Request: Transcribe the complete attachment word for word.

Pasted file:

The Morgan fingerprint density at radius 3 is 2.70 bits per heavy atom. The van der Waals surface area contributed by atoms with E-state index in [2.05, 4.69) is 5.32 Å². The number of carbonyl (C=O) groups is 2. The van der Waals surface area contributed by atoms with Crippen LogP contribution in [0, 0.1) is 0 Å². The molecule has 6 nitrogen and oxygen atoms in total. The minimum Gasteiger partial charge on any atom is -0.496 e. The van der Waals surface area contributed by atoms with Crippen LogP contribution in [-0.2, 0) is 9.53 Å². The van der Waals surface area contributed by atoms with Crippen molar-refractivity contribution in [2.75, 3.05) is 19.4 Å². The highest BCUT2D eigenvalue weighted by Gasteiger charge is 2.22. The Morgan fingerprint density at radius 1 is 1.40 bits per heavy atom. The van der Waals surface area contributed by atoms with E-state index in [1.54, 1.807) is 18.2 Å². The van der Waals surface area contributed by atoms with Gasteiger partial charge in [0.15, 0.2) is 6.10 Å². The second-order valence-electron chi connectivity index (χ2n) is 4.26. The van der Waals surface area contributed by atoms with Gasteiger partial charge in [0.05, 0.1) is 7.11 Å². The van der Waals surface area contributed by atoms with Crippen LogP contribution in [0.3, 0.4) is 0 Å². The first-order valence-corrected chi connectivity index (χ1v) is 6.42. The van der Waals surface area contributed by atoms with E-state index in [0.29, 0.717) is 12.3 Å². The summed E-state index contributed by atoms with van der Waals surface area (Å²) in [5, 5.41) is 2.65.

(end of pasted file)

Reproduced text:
The Morgan fingerprint density at radius 3 is 2.70 bits per heavy atom. The van der Waals surface area contributed by atoms with E-state index in [2.05, 4.69) is 5.32 Å². The number of carbonyl (C=O) groups is 2. The van der Waals surface area contributed by atoms with Crippen LogP contribution in [0, 0.1) is 0 Å². The molecule has 6 nitrogen and oxygen atoms in total. The minimum Gasteiger partial charge on any atom is -0.496 e. The van der Waals surface area contributed by atoms with Crippen LogP contribution in [-0.2, 0) is 9.53 Å². The van der Waals surface area contributed by atoms with Crippen molar-refractivity contribution in [2.75, 3.05) is 19.4 Å². The highest BCUT2D eigenvalue weighted by Gasteiger charge is 2.22. The Morgan fingerprint density at radius 1 is 1.40 bits per heavy atom. The van der Waals surface area contributed by atoms with E-state index in [1.54, 1.807) is 18.2 Å². The van der Waals surface area contributed by atoms with Gasteiger partial charge in [0.15, 0.2) is 6.10 Å². The second-order valence-electron chi connectivity index (χ2n) is 4.26. The van der Waals surface area contributed by atoms with Gasteiger partial charge in [0.05, 0.1) is 7.11 Å². The van der Waals surface area contributed by atoms with Crippen LogP contribution in [0.3, 0.4) is 0 Å². The first-order valence-corrected chi connectivity index (χ1v) is 6.42. The van der Waals surface area contributed by atoms with E-state index in [0.29, 0.717) is 12.3 Å². The summed E-state index contributed by atoms with van der Waals surface area (Å²) in [5, 5.41) is 2.65.